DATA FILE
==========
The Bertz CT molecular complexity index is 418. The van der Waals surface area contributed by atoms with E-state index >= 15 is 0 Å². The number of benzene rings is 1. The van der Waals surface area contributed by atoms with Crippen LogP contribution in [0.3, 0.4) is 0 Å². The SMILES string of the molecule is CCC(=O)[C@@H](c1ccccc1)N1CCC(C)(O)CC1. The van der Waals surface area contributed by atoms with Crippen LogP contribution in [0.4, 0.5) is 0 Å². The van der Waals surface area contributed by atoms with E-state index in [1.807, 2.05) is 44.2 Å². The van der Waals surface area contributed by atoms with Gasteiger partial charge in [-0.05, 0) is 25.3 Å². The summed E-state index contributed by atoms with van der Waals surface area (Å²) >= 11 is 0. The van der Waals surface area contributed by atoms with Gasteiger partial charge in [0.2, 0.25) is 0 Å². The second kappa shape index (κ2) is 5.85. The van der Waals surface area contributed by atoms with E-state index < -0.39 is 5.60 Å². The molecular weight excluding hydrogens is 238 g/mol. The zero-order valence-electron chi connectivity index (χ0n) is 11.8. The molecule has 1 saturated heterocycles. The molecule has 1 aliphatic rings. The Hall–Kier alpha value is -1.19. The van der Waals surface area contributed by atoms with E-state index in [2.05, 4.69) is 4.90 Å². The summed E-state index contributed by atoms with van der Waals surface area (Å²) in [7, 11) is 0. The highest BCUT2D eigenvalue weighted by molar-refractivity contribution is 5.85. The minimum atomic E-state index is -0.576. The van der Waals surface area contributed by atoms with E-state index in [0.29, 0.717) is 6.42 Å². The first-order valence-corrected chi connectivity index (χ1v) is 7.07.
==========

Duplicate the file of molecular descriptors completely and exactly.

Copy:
The Bertz CT molecular complexity index is 418. The van der Waals surface area contributed by atoms with E-state index >= 15 is 0 Å². The number of benzene rings is 1. The van der Waals surface area contributed by atoms with Crippen LogP contribution in [0.3, 0.4) is 0 Å². The SMILES string of the molecule is CCC(=O)[C@@H](c1ccccc1)N1CCC(C)(O)CC1. The van der Waals surface area contributed by atoms with Crippen LogP contribution in [0.4, 0.5) is 0 Å². The van der Waals surface area contributed by atoms with E-state index in [1.807, 2.05) is 44.2 Å². The van der Waals surface area contributed by atoms with Gasteiger partial charge in [-0.05, 0) is 25.3 Å². The summed E-state index contributed by atoms with van der Waals surface area (Å²) >= 11 is 0. The van der Waals surface area contributed by atoms with Gasteiger partial charge in [0.2, 0.25) is 0 Å². The second kappa shape index (κ2) is 5.85. The van der Waals surface area contributed by atoms with E-state index < -0.39 is 5.60 Å². The molecular weight excluding hydrogens is 238 g/mol. The zero-order valence-electron chi connectivity index (χ0n) is 11.8. The molecule has 1 saturated heterocycles. The molecule has 1 aliphatic rings. The Hall–Kier alpha value is -1.19. The van der Waals surface area contributed by atoms with E-state index in [2.05, 4.69) is 4.90 Å². The summed E-state index contributed by atoms with van der Waals surface area (Å²) in [7, 11) is 0. The highest BCUT2D eigenvalue weighted by molar-refractivity contribution is 5.85. The minimum atomic E-state index is -0.576. The van der Waals surface area contributed by atoms with E-state index in [0.29, 0.717) is 6.42 Å². The first-order valence-corrected chi connectivity index (χ1v) is 7.07.